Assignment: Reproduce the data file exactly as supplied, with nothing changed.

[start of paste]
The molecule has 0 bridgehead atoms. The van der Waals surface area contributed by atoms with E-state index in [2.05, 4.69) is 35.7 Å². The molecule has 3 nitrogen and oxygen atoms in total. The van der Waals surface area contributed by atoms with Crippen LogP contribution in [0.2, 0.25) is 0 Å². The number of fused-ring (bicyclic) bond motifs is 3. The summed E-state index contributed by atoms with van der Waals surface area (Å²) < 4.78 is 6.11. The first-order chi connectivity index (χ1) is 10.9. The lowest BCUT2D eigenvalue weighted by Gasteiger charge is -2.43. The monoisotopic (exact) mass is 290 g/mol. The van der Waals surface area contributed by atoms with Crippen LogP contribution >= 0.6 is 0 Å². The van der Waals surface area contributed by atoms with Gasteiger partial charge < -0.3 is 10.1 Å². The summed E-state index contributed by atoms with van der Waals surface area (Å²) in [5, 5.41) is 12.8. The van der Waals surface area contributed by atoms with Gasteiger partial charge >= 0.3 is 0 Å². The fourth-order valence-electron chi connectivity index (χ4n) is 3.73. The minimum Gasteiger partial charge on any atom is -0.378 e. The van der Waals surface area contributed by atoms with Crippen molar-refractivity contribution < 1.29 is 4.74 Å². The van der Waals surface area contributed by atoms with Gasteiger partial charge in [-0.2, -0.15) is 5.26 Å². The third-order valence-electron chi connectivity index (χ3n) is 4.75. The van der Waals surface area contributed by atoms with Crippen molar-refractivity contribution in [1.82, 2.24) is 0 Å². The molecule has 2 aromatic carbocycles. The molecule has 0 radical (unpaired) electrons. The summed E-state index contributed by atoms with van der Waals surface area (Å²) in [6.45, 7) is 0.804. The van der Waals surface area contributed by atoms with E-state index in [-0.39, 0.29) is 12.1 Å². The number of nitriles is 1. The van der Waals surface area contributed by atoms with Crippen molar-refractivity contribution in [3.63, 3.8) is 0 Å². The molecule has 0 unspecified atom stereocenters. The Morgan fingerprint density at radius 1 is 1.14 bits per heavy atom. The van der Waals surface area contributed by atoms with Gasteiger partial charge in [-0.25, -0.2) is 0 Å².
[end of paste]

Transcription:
The molecule has 0 bridgehead atoms. The van der Waals surface area contributed by atoms with E-state index in [2.05, 4.69) is 35.7 Å². The molecule has 3 nitrogen and oxygen atoms in total. The van der Waals surface area contributed by atoms with Crippen LogP contribution in [0.2, 0.25) is 0 Å². The number of fused-ring (bicyclic) bond motifs is 3. The summed E-state index contributed by atoms with van der Waals surface area (Å²) < 4.78 is 6.11. The first-order chi connectivity index (χ1) is 10.9. The lowest BCUT2D eigenvalue weighted by Gasteiger charge is -2.43. The monoisotopic (exact) mass is 290 g/mol. The van der Waals surface area contributed by atoms with Crippen LogP contribution >= 0.6 is 0 Å². The van der Waals surface area contributed by atoms with Gasteiger partial charge < -0.3 is 10.1 Å². The summed E-state index contributed by atoms with van der Waals surface area (Å²) in [5, 5.41) is 12.8. The van der Waals surface area contributed by atoms with Gasteiger partial charge >= 0.3 is 0 Å². The fourth-order valence-electron chi connectivity index (χ4n) is 3.73. The minimum Gasteiger partial charge on any atom is -0.378 e. The van der Waals surface area contributed by atoms with Crippen molar-refractivity contribution < 1.29 is 4.74 Å². The van der Waals surface area contributed by atoms with Gasteiger partial charge in [-0.2, -0.15) is 5.26 Å². The third-order valence-electron chi connectivity index (χ3n) is 4.75. The van der Waals surface area contributed by atoms with Crippen molar-refractivity contribution in [1.82, 2.24) is 0 Å². The molecule has 2 aromatic carbocycles. The molecule has 0 radical (unpaired) electrons. The summed E-state index contributed by atoms with van der Waals surface area (Å²) in [6.45, 7) is 0.804. The van der Waals surface area contributed by atoms with E-state index in [-0.39, 0.29) is 12.1 Å². The number of nitriles is 1. The van der Waals surface area contributed by atoms with Crippen molar-refractivity contribution in [3.63, 3.8) is 0 Å². The molecule has 0 unspecified atom stereocenters. The Morgan fingerprint density at radius 1 is 1.14 bits per heavy atom. The van der Waals surface area contributed by atoms with Gasteiger partial charge in [-0.25, -0.2) is 0 Å².